Mammals put brawn before brains to survive the post-dinosaur world, according to new research.
Prehistoric mammals bulked up, rather than develop bigger brains, to boost their survival chances once dinosaurs had become extinct and were “fairly dim-witted” compared to mammals today, say Scottish scientists who led the study.
For the first 10 million years after dinosaurs died out, mammals prioritized boosting their body size to adapt to radical shifts in the makeup of Earth’s animal kingdom, according to the findings.
The study, published in the journal Science, show that the size of mammals’ brains, compared with their body weight, decreased following a catastrophic asteroid impact 66 million years ago that ended the reign of dinosaurs.
It had been widely thought that mammals’ relative brain sizes generally increased over time in the wake of the wipeout.
While much is known about the evolution of the brains of modern mammals, it had been unclear how they developed in the first few million years following the mass extinction.
Now, Edinburgh University scientists have shed fresh light on the mystery by performing CT scans on newly discovered fossils from the 10-million-year period after the extinction, known as the Paleocene.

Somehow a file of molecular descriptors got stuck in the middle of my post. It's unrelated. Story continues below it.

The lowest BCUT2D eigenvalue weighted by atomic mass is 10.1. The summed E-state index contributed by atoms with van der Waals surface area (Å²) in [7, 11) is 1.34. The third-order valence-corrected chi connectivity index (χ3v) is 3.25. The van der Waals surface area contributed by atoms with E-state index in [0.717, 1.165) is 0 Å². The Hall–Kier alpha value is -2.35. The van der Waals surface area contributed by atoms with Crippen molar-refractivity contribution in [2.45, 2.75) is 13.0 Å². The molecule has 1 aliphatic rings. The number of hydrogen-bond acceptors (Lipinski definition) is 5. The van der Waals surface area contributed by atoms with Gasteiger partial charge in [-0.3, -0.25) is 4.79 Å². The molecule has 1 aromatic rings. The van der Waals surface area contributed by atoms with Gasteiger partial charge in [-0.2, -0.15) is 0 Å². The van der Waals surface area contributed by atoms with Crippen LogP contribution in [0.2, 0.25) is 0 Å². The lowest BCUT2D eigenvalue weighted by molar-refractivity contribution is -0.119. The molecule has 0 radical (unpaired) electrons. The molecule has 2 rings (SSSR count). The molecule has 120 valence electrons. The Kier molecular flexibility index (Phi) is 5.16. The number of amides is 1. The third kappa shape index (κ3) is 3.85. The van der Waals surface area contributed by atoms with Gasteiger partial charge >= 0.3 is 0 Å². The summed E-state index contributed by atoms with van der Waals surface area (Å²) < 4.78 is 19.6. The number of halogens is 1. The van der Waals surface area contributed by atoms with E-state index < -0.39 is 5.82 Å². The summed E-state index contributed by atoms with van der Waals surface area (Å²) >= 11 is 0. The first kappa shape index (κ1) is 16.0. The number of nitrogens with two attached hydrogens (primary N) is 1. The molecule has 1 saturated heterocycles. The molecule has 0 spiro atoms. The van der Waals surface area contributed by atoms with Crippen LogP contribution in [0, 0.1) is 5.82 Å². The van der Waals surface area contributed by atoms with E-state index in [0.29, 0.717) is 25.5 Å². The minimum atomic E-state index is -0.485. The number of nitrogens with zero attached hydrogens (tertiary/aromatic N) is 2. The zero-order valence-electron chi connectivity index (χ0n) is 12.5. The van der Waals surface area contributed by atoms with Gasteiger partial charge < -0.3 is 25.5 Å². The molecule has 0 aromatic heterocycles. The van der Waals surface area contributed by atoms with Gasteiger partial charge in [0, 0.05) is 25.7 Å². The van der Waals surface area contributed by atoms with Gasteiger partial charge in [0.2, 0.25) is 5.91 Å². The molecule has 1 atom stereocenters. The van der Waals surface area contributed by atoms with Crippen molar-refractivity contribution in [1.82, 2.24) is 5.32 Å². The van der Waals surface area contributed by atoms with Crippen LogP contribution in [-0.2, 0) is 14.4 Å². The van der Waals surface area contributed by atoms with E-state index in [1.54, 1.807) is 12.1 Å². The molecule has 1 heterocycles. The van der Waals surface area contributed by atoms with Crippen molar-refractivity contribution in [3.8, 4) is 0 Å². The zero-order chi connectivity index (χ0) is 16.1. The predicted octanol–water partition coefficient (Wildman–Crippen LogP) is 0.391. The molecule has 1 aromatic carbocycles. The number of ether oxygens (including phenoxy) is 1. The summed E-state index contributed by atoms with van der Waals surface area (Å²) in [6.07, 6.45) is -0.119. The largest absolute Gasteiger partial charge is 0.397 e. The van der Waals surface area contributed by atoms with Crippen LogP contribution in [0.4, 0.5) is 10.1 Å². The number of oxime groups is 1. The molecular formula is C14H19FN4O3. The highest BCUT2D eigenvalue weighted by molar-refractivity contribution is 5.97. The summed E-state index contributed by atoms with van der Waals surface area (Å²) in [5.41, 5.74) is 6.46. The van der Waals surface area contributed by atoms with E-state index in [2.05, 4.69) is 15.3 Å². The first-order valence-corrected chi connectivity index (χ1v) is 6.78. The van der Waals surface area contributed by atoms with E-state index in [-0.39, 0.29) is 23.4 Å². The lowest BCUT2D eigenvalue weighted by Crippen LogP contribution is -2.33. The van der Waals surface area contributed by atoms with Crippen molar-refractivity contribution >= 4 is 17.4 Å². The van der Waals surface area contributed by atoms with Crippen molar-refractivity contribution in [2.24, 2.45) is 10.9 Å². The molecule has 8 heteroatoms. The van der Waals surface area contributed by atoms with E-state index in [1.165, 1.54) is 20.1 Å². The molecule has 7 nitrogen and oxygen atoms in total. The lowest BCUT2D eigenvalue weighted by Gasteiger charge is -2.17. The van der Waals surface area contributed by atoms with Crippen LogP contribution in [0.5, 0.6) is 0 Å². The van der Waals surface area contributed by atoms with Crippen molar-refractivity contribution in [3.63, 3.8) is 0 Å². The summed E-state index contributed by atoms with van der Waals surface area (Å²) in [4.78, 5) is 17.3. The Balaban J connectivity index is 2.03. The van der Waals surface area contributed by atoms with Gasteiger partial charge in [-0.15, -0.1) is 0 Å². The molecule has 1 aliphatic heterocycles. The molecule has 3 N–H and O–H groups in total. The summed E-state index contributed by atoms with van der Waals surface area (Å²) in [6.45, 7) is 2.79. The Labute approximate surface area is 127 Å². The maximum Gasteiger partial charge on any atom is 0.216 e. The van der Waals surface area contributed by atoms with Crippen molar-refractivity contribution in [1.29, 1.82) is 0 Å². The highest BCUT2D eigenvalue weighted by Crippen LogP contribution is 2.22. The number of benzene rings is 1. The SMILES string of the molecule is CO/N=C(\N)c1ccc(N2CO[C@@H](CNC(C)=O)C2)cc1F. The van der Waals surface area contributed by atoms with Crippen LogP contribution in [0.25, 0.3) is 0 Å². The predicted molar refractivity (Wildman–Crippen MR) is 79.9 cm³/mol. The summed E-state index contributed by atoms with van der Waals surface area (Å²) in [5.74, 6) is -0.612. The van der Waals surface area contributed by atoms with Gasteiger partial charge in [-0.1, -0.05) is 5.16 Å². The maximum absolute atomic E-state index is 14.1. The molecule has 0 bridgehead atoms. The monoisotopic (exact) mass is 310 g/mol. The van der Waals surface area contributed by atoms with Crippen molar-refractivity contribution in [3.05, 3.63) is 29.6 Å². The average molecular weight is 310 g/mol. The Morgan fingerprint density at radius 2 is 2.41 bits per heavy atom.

The findings reveal that the relative brain sizes of mammals shrunk at first because their body size increased at a much faster rate.
Results of scans also suggest the animals relied heavily on their sense of smell, and that their vision and other senses were less well-developed.
The researchers say that suggests it was initially more important to be big than highly intelligent in order to survive in the post-dinosaur era.
Around 10 million years later, early members of modern mammal groups — such as primates — began to develop larger brains and a more complex range of senses and motor skills.
The Edinburgh team said that would have improved their survival chances at a time when competition for resources was far greater.
Lead researcher Ornella Bertrand said the idea that big brains are always better to invade new environments or survive extinctions is misleading.
Bertrand, of the University of Edinburgh’s School of GeoSciences, said: “Large brains are expensive to maintain and, if not necessary to acquire resources, would have probably been detrimental for the survival of early placental mammals in the chaos and upheaval after the asteroid impact.”
She said because today’s mammals are so intelligent, it is easy to assume that big brains helped our ancestors outlast the dinosaurs and survive extinction — but that was not so.
Senior author Professor Steve Brusatte, also of Edinburgh University, said: “The mammals that usurped the dinosaurs were fairly dim-witted, and only millions of years later did many types of mammals develop bigger brains as they were competing with each other to form new ecosystems.”
The badlands of northwestern New Mexico are among the few places where scientists can find complete skulls and skeletons of the mammals that lived immediately after the mass extinction of dinosaurs.
Thomas Williamson, Curator of Paleontology at the New Mexico Museum of Natural History and Science, added: “Collecting and CT scanning many of the beautiful fossil skulls has led to this new understanding of what these bizarre animals were like and the evolution of the mammalian brain.”
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